In the end, “Game of Thrones” was about blowing up the game of thrones.
'Game of Thrones' series finale recap: All hail king who?
Season 8, Episode 6, ‘The Iron Throne’
At times, Sunday’s series finale rendered this literally, as when the Iron Throne itself, the inspiration for most of the terrible things we’ve seen over eight seasons, was grief-torched by Drogon after Jon Snow killed its mom.
More thematically, the show that has been broadly about a society’s transition from murderous, dysfunctional dynastic rule and entitlement politics to a more collectivist model consummated that concept, killing off yet another conquering monarch and replacing her with an elected king.
Of course the thing is, that king is Bran.
Bran is in some ways a fitting choice. On a show frequently about how those who forget history are doomed to repeat it — in dynastic revenge cycles, conquering tyrants, sacks of King’s Landing — Bran can access all of history. In a tale in which pride and ego can lead to travesty, Bran has neither.
Tyrion leaned hard into the humility argument and also into a cornier one about stories being the most powerful thing on earth. Bonus: Bran can’t sire a lunatic like Joffrey because he can’t have kids at all.
But it doesn’t change the fact that Bran has long been one of the most unsatisfying characters on the show. He’s almost a man, as he told Jon back in the season premiere, but he’s mostly a tool of convenience designed to relay narrative information we couldn’t get otherwise — whether its scouting the White Walkers, revealing “Thrones” prehistory or dropping knowledge bombs.
Bran theoretically has access to all information but seems to access it only when and in which way the story needs him to. This was refected perfectly by his response to Tyrion’s pitch: “Why do you think I came all this way?” OK, then why were you so hyped about telling Jon he’s supposed to be king a few weeks ago?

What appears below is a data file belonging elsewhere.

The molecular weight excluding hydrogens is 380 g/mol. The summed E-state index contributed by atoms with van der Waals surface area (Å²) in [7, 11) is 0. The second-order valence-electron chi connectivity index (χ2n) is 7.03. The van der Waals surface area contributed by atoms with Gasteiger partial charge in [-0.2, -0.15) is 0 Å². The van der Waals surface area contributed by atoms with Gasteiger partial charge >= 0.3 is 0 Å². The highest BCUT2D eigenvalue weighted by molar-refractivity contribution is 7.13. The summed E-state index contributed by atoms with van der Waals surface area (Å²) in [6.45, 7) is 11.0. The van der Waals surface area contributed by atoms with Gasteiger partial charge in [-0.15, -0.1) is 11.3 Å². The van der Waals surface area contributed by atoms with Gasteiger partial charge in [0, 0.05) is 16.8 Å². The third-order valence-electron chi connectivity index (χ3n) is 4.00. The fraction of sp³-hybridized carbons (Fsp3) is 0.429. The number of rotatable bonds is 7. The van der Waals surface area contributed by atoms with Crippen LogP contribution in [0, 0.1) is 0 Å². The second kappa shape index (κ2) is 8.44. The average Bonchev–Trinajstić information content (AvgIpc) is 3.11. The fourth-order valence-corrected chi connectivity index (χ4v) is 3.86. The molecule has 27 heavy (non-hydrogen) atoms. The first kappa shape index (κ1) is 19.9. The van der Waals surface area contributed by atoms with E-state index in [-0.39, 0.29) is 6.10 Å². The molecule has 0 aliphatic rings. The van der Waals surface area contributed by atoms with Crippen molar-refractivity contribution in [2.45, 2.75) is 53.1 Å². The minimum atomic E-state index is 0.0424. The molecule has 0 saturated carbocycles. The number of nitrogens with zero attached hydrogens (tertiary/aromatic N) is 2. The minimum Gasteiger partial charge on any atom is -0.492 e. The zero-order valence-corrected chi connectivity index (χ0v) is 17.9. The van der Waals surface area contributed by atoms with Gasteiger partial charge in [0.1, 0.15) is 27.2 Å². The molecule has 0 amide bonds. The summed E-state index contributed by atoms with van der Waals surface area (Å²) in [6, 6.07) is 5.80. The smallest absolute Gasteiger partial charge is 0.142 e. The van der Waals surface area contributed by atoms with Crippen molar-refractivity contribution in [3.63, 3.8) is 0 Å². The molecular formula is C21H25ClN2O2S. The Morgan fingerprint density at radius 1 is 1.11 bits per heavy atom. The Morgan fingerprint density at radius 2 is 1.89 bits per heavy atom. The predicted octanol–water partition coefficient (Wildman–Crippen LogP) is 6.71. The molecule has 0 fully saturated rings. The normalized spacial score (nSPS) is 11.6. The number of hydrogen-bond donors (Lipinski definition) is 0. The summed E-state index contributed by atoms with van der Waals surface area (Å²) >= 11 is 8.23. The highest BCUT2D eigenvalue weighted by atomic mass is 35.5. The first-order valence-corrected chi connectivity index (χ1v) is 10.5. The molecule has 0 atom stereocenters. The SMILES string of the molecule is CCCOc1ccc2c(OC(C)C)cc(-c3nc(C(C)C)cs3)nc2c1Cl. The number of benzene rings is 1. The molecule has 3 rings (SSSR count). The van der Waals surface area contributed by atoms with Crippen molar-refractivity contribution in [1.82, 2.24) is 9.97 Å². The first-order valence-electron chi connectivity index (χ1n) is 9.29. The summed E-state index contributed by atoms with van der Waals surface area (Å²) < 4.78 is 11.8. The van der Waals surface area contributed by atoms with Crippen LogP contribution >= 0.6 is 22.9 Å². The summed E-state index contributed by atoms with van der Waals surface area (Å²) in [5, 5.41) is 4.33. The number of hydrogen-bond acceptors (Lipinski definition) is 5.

This can sound like nitpicking, but internal logic is part of what gives a story power and resonance. In a show that was once defined by a kind of gritty realism within a fantastical setting, Bran is the ultimate cheat.
So his promotion to the Rolling Throne was a sort of final confirmation that over the past couple seasons, at least, the series became something different from what most of us signed up for.
“Game of Thrones” became a global phenomenon largely by upending expectations, and one way it achieved that was by using the calcified conventions of the fantasy genre against us. The noble patriarch defined by his morals? Gone in the first season. The prince valiant son who followed his heart? Slaughtered along with his pregnant wife.
This was a Shakespearean saga about power, blood and loyalty, we once told our skeptical, fantasy-averse friends. Not some show about dragons and wizards.
And then in its final episode, a dragon committed the story’s most potent symbolic act and a wizard was put in charge.
The council that elected him included some of our favorite people, at least. This included the future Small Council members Sam (grand maester), Davos (master of ships), Brienne (lord commander of the kingsguard, maybe?) and Bronn, who in a fun twist, was made master of coin. (As political commentary, putting a louche mercenary in charge of the treasury is pretty great.)
Yara Greyjoy and Gendry were there, too. Randomly, so was the former Suckling Robin, Yohn Royce (I think?), and some other people I didn’t recognize. Edmund Tully made it out of Walder Frey’s cell, apparently, but he’s still the same goober he was when he went in.
The mix of highborn and low was meaningful, and combined with the depictions of the Targaryen Regime — the Nurembergish rally, the tyrannical doublespeak about “liberating” people who had just been butchered — it unsubtly hammered home the show’s main themes: Power corrupts. Working together is our only hope.